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Winter Safety for Older Adults

Our guest experts in February 2011 were members of the multidisciplinary Wellness for Independent Seniors (WISE) program team at Women’s College Hospital.

WISE aims to help seniors obtain information about health and wellness, link to community and support services, and cope with the changes associated with aging. The goal of the WISE program is to optimize the quality of life for seniors living in the community. Find out more about the WISE program.

The WISE team:
Lina Jobanputra, Social Worker
Tania Oblijubek, Physiotherapist
Joanna Osborne, Registered Dietitian
Naffisa Nathwani, Occupational Therapist

Here are their answers on Winter Safety for Older Adults.

Q: I have recently started using a cane, which has been a big improvement in getting around. However, being a new cane-user, I have no experience with it in snow, ice and cold weather, and am not comfortable outside. Can you offer any advice about winter cane use?

A:The physiotherapy association of Canada has put together a very good fact sheet on this question. The important message is to use a grip on the end of the cane tip for the icy and snowy weather and to ensure you are wearing appropriate footwear with grips when walking outside. Please see information from this fact sheet below:

There are several innovative devices on the market that are both easy to use and effective. One of them is the Yak Trax. Inspired by the Tibetan yak, this product has tubes and steel coils that wrap right around your boots or shoes. The Yak Trax functions somewhat like a tire chain to provide traction and stability on packed snow or ice. While there is no guarantee it will prevent you from slipping on ice or snow, the Yak Trax is considered one of the best products on the market for winter walking.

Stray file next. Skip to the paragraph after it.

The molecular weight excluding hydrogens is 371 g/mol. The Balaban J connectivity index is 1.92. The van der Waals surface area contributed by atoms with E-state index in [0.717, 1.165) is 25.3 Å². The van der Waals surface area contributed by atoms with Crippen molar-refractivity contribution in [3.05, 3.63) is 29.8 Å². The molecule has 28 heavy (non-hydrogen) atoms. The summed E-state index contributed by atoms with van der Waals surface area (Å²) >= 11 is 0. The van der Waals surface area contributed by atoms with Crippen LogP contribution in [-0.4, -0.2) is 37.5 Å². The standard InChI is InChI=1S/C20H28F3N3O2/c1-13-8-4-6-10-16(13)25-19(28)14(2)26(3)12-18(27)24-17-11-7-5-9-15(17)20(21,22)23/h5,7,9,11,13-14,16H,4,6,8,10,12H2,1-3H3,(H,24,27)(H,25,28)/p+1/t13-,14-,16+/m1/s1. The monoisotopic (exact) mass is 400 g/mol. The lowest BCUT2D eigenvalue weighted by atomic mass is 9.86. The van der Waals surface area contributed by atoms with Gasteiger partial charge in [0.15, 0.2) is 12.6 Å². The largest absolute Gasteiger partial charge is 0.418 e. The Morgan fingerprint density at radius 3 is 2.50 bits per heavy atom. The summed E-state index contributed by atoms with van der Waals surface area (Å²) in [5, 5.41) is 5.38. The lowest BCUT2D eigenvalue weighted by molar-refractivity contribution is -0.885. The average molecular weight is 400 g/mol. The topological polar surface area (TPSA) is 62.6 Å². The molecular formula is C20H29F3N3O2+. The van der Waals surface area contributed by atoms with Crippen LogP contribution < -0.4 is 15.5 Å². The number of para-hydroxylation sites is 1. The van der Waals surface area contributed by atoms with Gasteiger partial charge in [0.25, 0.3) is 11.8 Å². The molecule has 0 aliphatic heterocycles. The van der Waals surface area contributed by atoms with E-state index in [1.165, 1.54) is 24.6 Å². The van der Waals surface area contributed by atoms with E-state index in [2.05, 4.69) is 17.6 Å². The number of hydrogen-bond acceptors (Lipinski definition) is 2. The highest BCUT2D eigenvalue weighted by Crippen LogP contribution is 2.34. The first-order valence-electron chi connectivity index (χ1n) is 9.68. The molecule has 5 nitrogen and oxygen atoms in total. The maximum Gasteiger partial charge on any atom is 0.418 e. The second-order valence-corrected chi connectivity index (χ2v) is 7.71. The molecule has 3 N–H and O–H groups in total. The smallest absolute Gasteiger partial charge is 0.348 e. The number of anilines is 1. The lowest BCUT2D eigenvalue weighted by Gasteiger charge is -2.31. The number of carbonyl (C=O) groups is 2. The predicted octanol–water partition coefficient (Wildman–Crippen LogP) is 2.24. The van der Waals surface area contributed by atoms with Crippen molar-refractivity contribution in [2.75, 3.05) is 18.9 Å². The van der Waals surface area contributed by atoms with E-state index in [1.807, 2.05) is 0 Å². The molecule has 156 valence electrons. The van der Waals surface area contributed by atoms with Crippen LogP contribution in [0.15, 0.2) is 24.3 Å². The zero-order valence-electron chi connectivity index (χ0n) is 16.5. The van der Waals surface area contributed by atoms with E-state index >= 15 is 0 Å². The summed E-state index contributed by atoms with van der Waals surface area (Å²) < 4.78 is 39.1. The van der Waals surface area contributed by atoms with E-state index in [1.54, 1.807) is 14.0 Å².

Another product that may help you safely navigate icy sidewalks is a walking stick or cane with an ice grip on it. There are several different types of ice grips on the market; some are retractable, others are studded.

If you are elderly, disabled or have recently suffered an injury you will probably need to invest in a good quality walking aid. As well as reducing the risk of falls, a walking aid can decrease the effort and energy required to walk, decrease the weight on an injured, fragile or weak leg, and compensate for a lack of balance. This is especially important in winter when inclement weather makes coping with an injury or disability especially challenging.

The Canadian Physiotherapy Association has recently published an information sheet on walking aids. It will provide you with details on everything you need to know about walking aids and how to use them.

While accessories and walking aids are a great way to help prevent a fall in winter, don’t under estimate the effectiveness of a good winter boot. Make sure your winter boots have good treads.

If you do fall and injure yourself this winter, consult your physiotherapist. Physiotherapists are health-care professionals who help people of all ages and lifestyles gain and maintain their desired level of active living and physical mobility. Physiotherapists not only treat injuries, they also teach you how to prevent the onset of pain or injury which can limit your activity.

 


Q: My 77-year-old father insists on shovelling his own driveway. His health is very good, but I have read that shovelling snow can be dangerous, and can cause heart attacks. Is this safe? 

A: This is a very good and common question. Snow shovelling is considered a very high-intensity activity and probably not a good start into exercise if one is sedentary. If your father has an active lifestyle then shovelling can be a good addition. Our physiotherapy association has prepared a very good fact sheet on this question that I have attached. It outlines choosing a shovel and proper technique to prevent injuries.

The Scoop on Snow Shovelling
Physiotherapists offer advice for safe shovelling

While many people recognize that shovelling snow is hard work, physiotherapists caution that shovelling can place severe stress on your heart, and cause stress and strain on your body.

Research in the Journal of Cardiopulmonary Rehabilitation has identified snow shovelling as a high-risk activity for cardiovascular events. Every year shovellers also sustain injuries such as pulled and strained muscles from repetitive twisting and improper lifting. However, Canadians can still enjoy cardiovascular benefits from snow shovelling if they prepare themselves and listen to their bodies.

Snow shovelling has a similar intensity to jogging, racquet sports, and other strenuous sporting activities. Individuals will be better prepared for shovelling if they avoid being sedentary by regularly participating in activities like walking.